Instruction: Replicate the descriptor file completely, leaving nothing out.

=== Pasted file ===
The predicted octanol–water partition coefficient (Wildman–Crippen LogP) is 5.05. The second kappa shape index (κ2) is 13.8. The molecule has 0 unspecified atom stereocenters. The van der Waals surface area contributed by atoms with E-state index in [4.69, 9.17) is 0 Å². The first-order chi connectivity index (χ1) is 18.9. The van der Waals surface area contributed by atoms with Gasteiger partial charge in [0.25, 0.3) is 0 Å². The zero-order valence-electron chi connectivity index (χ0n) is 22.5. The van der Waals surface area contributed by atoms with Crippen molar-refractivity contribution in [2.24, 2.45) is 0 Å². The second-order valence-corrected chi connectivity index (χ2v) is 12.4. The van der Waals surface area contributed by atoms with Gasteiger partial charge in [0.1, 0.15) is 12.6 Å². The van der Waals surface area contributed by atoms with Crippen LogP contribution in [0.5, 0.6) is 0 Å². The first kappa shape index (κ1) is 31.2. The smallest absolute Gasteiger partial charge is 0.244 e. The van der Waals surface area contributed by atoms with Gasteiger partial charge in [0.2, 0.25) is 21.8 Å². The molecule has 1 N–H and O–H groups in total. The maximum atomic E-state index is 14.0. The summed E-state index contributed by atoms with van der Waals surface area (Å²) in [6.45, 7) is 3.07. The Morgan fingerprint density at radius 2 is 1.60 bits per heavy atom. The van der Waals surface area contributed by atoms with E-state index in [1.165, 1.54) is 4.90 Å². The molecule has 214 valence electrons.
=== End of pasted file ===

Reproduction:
The predicted octanol–water partition coefficient (Wildman–Crippen LogP) is 5.05. The second kappa shape index (κ2) is 13.8. The molecule has 0 unspecified atom stereocenters. The van der Waals surface area contributed by atoms with E-state index in [4.69, 9.17) is 0 Å². The first-order chi connectivity index (χ1) is 18.9. The van der Waals surface area contributed by atoms with Gasteiger partial charge in [0.25, 0.3) is 0 Å². The zero-order valence-electron chi connectivity index (χ0n) is 22.5. The van der Waals surface area contributed by atoms with Crippen molar-refractivity contribution in [2.24, 2.45) is 0 Å². The second-order valence-corrected chi connectivity index (χ2v) is 12.4. The van der Waals surface area contributed by atoms with Gasteiger partial charge in [0.1, 0.15) is 12.6 Å². The van der Waals surface area contributed by atoms with Crippen LogP contribution in [0.5, 0.6) is 0 Å². The first kappa shape index (κ1) is 31.2. The smallest absolute Gasteiger partial charge is 0.244 e. The van der Waals surface area contributed by atoms with Gasteiger partial charge in [0.2, 0.25) is 21.8 Å². The molecule has 1 N–H and O–H groups in total. The maximum atomic E-state index is 14.0. The summed E-state index contributed by atoms with van der Waals surface area (Å²) in [6.45, 7) is 3.07. The Morgan fingerprint density at radius 2 is 1.60 bits per heavy atom. The van der Waals surface area contributed by atoms with E-state index in [1.165, 1.54) is 4.90 Å². The molecule has 214 valence electrons.